The police believe Michael was stabbed at the car, puncturing his heart and lungs. But why was there no trace of blood within one hundred feet of the car?

And finally, if Michael was killed at 7 p.m., as police estimate, why wasn’t his body or the broken glass noticed when the building was searched between 8:30 and 9:30 pm?

Some believe that Michael was the victim of a premeditated murder carried out by several men and possibly instigated by high-ranking officials fearful of being named in the investigation. According to reporter Steven Jackson, an eyewitness at the scene backs up this theory:

“At 10:15, 10:20 on January 17th, a young man riding in a car looked over where the scene of the crime was and saw five to six men running toward a Volkswagen van. If Michael Francke had been abducted and then brought back to the building where he was killed, this would fit in with the abduction theory.”

Suspicious man observed near murder scene

This theory suggests that on the night of his death, Michael unlocked his own car and deactivating the alarm at the same time the men approached him. Michael did not keep regular office hours, except for Tuesday staff meetings, so it appeared the attackers were familiar with his schedule.

Reporter Steven Jackson:

“The abduction theory would have that Michael Francke was later brought back and perhaps going to his office to find whatever paperwork or computer files or these sort of things in his office. Once there, he gets out of the car, perhaps sees his only chance for getting away, tries to make a break for it, perhaps receives one or more of his wounds at that time, goes to the north porch where he is finished off.”

That night, several people reported seeing a man with a pin-striped suit and dark complexion lurking in the corrections building after hours. A composite drawing based on a witness description was made.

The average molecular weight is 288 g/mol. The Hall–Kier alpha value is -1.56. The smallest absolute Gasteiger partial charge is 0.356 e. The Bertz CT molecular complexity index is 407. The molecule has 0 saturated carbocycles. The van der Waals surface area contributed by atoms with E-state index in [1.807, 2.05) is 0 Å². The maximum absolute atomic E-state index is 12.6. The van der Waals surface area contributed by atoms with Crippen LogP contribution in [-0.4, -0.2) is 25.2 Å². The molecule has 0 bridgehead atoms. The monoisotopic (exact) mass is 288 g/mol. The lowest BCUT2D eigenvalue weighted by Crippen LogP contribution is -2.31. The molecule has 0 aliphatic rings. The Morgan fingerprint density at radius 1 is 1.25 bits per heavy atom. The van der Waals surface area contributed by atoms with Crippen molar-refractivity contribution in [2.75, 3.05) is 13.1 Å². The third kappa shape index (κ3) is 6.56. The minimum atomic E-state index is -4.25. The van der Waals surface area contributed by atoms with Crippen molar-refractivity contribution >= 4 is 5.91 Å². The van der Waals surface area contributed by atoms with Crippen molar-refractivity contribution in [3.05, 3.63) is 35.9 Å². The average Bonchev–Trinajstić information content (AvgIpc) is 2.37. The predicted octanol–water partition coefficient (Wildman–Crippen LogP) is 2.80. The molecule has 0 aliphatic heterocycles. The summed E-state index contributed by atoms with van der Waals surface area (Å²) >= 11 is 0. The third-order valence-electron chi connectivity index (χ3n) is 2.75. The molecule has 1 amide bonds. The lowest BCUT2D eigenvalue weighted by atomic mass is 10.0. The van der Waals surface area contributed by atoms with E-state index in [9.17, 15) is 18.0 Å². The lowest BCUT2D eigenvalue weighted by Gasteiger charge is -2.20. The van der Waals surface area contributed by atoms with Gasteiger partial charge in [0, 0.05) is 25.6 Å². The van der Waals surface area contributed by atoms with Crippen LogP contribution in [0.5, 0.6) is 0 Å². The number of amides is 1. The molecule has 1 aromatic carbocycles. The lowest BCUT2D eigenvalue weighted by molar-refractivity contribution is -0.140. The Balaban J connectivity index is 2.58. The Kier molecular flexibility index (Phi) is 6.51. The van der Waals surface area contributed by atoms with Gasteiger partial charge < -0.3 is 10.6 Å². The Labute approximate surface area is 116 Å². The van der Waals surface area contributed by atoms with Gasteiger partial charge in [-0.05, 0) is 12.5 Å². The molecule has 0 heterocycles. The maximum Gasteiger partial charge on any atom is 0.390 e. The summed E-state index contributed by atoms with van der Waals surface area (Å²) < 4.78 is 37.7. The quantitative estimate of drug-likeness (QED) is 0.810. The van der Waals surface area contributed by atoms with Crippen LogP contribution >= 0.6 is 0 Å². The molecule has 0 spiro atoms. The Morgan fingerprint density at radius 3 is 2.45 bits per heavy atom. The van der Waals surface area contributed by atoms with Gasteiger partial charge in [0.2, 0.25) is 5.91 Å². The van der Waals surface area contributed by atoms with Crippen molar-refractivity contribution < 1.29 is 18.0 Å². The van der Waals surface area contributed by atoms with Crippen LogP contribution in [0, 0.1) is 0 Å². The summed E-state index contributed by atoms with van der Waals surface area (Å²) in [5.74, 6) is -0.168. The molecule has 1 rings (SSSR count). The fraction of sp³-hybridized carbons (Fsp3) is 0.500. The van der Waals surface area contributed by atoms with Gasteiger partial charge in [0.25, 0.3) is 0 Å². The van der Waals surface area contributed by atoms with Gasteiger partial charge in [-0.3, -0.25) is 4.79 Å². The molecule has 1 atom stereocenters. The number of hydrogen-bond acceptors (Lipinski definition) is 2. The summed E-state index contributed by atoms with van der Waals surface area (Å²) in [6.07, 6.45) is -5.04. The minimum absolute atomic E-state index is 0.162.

One other disturbing fact supports the theory that it was an assassination and cover up. As Steven Jackson points out, incredibly, no paperwork about Michael’s investigation into the Oregon prison system has ever been found:

“Shortly after Michael Francke’s death, some people, some employees, some inmates spotted approximately 23 bags of shredded papers coming out of Michael Francke’s office and some surrounding offices. That’s something you have to wonder about, is who authorized shredding of documents from a murder scene?”

Katie Francke:

“The officials investigating Mike’s murder don’t want it solved, because it goes much higher in the Oregon government.”

E. Patrick Francke:

“My family is dedicated to bringing this to a successful conclusion. We’re gonna find out what the hell happened. And we’re gonna see that the people who are involved receive their full punishment.”

Watch this case now on Amazon Prime in season three with Robert Stack and in season two with Dennis Farina. Also available on YouTube with Dennis Farina. Various seasons available now on Hulu.




  1. Wes

    Off topic.. But if I had a genie and could make a one wish, I would wish to know the answer to every question.. I really think the prison system was involved in drug smuggling. I’m sure it went high up, possibly involving ADA’s and other high-ranking officials who, if not involved, knew about it and decided to keep it quiet. I’ve seen on the show FBI Files that there have been other law enforcement sects who were involved with drug running and other crimes; it actually went as high as the Chief of Police.


  2. Wilcox

    Looking into a pediphile ring that was being operated in lake grove in the 70’s led me to this case. The only angle I have to connect this is the involvement of Scott Mcallister and his conviction of possession of child pornography tied to a case. So much is buried and covered up can the whys ever be answered


    • jj maquina

      I was in the Oregon state pen in 95-2001 for stabbing a guy interfering with my investigation of my own 6 month grandsons murder and subsequent cover up of the murder, and, while in prison I had inmates leaving the prison systems for parole take out documents of said corruptions, pleae help me get thword out because i am not to smart concerning computers 360-268-3156 jj





  4. Allofat

    I worked at Oregon State Penitentary after Michael Franke died. The day after his death, I was sent to take something to th Dome building. This was somthing I was asked to do 2-3 days a week. When I arrived at the Dome building, the halls were full of paper shredders and people were pushing paper in as fast as they could. The atmosphere was strange that day.


  5. Anonymous

    Please don’t say that this shows that “all cops” can’t be trusted. I was a cop for over 30 years and put my neck on the chopping block several time in the name of honesty. There are several of us out there that are honest…even if it meant we get fired. I agree with you that some cops are bad and dishonest….but not all cop are bad and dishonest. My hope is that when you need help, you find a cop you can put enough trust in and get the help you need.


  6. shannon

    The lies and unjust actions of the law continue. This case is only one example of exactly why to Not Trust the cops .